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An Aching Bore: ‘Serena’ never achieves believability

What went wrong? That’s usually the first question I ask myself when I start searching through the On Demand catalog of movies and see two massive stars on the thumbnail of the poster. The world of On Demand cinema certainly has become more respectable in recent years. It’s not the dumpster of failures it used to be. Don’t get me wrong: There are still horrid movies that skip the expense of a theatrical release and land On Demand with a squishy plop. However, some of the movies are simply interesting, difficult-to-market curiosities that tend to sink. That does not apply to the aching bore that is “Serena.”


AT ODDS WITH LAWRENCE: Jennifer Lawrence and Bradley Cooper both give inconsistent performances in “Serena.” Courtesy photo.

The first danger sign is when stars at the height of their career are in a movie you’ve never heard of. In this case, two of the brightest stars in the Hollywood sky: Bradley Cooper and Jennifer Lawrence. Actors who both rake in the cash and award nominations. If these two mega stars are appearing in a film shuttled into the On Demand library, something must way off.    

George Pemberton (Bradley Cooper) is a would-be timber magnate, dealing with the fallout of the Great Depression. He’s the living embodiment of the American Dream—a man who believes in hard work, pines for a magnificent life and the love of a good woman.  He meets Serena (Jennifer Lawrence) and becomes enchanted with the mysterious beauty with a tragic past. They marry, and he takes her back to what is supposed to be the Great Smoky Mountains of North Carolina but looks more like the countryside of an Eastern European nation with a good tax incentive. Pemberton and his comely wife work on creating a timber empire but soon are hampered by a number of obstacles, including some shady business dealings and the government trying to preserve the land for a state park (cue Leslie Knope!). The movie feels tethered to something like Gatsby, where desperate characters find themselves doing terrible things for all the wrong reasons, struggling to hold onto the life they believe they were meant to have.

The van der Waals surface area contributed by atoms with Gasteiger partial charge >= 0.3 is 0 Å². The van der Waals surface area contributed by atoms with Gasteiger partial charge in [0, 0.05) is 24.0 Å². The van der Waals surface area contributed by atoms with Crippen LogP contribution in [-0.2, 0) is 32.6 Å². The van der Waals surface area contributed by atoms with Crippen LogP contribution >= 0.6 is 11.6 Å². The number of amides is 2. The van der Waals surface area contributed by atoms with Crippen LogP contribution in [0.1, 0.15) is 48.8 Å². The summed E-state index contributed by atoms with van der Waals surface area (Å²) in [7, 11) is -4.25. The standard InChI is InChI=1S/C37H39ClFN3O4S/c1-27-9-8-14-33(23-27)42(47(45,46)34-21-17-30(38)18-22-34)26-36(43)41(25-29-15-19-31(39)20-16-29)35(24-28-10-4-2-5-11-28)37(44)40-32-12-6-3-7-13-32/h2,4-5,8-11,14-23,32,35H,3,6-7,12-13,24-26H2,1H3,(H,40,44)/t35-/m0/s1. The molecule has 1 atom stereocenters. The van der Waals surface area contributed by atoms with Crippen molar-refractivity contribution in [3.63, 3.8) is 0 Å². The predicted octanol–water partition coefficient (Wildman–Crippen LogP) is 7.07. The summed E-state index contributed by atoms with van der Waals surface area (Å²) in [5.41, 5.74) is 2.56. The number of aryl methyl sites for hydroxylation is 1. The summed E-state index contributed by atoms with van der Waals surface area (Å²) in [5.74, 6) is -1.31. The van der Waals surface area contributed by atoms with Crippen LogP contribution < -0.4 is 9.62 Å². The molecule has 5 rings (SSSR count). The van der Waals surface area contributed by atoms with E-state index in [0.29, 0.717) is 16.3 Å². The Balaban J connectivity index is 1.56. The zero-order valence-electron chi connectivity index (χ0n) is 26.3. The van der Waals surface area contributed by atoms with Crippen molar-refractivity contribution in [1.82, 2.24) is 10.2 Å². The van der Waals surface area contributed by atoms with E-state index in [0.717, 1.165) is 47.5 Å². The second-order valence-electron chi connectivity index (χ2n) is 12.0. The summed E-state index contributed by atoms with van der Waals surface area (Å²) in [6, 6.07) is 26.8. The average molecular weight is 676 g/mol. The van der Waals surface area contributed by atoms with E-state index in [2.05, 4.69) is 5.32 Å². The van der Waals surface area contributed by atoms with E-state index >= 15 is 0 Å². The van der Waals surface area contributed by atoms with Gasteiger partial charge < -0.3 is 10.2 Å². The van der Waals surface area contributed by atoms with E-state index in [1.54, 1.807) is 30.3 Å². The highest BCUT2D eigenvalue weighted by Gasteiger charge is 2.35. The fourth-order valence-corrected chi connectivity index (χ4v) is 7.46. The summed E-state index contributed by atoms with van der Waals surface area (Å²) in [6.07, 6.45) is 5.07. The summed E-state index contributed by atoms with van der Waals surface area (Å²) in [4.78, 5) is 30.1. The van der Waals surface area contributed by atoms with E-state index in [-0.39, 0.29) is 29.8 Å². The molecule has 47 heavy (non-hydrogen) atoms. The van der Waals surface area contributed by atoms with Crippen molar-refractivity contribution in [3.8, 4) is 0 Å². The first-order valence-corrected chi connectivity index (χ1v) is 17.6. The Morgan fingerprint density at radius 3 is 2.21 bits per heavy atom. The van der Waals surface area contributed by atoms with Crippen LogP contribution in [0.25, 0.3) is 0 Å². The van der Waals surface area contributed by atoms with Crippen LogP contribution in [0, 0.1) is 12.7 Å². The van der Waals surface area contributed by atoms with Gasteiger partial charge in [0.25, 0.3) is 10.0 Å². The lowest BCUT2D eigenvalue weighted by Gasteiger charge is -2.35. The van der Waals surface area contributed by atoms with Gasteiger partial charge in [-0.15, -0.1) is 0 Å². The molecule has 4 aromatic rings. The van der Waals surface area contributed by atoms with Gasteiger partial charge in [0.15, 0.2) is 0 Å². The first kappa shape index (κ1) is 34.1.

I find myself at odds with Jennifer Lawrence. A dozen movies into her storied career and I can’t tell if she’s any good. She’s certainly easy on the eyes, but she gives the ears a little bit of grief. I find her quite tolerable in movies with directors worth their salt; David O’Russell (“Silver Linings Playbook”) seems capable of getting the best work out of her. Unfortunately, she’s pretty bland and downright grating in big-budget franchises like “X-Men” and “The Hunger Games.” Her raw sexuality and natural charisma seem to come and go, moving from overdrive to idle like a rusty gearshift.    

She’s not alone in this incongruent acting exercise. Bradley Cooper is a talented guy, but his highfalutin Northeast accent feels like something you’d hear someone belting out in a community-theatre production of “Newsies.”  The direction is equally inconsistent. There’s a scene early on when Serena first comes to the timber farms of North Carolina and talks with her husband and his business partner. Each is smoking a cigarette or a cigar, and every ramshackle cut between them shows them inhaling smoke like there’s million dollars riding on whoever finishes first. In fact, the character of Buchanan spends almost every frame of film puffing more smoke than a coal-burning power plant. If you made up a drinking game that required a sip every time someone takes a puff in “Serena,” you’d be dead of alcohol poisoning by the end of act one.

“Serena” is a strange movie—a Depression-era drama cloaked in browns and beiges, with shoddy acting and production design. In the hands of a better filmmaker, it could have been a beautiful monstrosity. There are hints of the haunting, dark and gritty drama it could have been; yet, it never achieves any level of believability. It never feels like anything more than two notable actors doing some underfunded episode of “Masterpiece Theatre.” Jennifer Lawrence gets the brunt of the blame for this. The role feels beyond her limited skill set: a young girl playing an old soul. It never burns bright enough to make you forget you’re watching an actor with a limited range, trying to tackle a role too big for her britches.



Starring Bradley Cooper, Jennifer Lawrence and Rhys Ifans
Directed by Susanne Bier
Rated R

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Encore Magazine regularly covers topics pertaining to news, arts, entertainment, food, and city life in Wilmington. It also maintains schedules and listings of local events like concerts, festivals, live performance art and think-tank events. Encore Magazine is an entity of H&P Media, which also powers Wilmington’s local ticketing platform, Print and online editions are updated every Wednesday.

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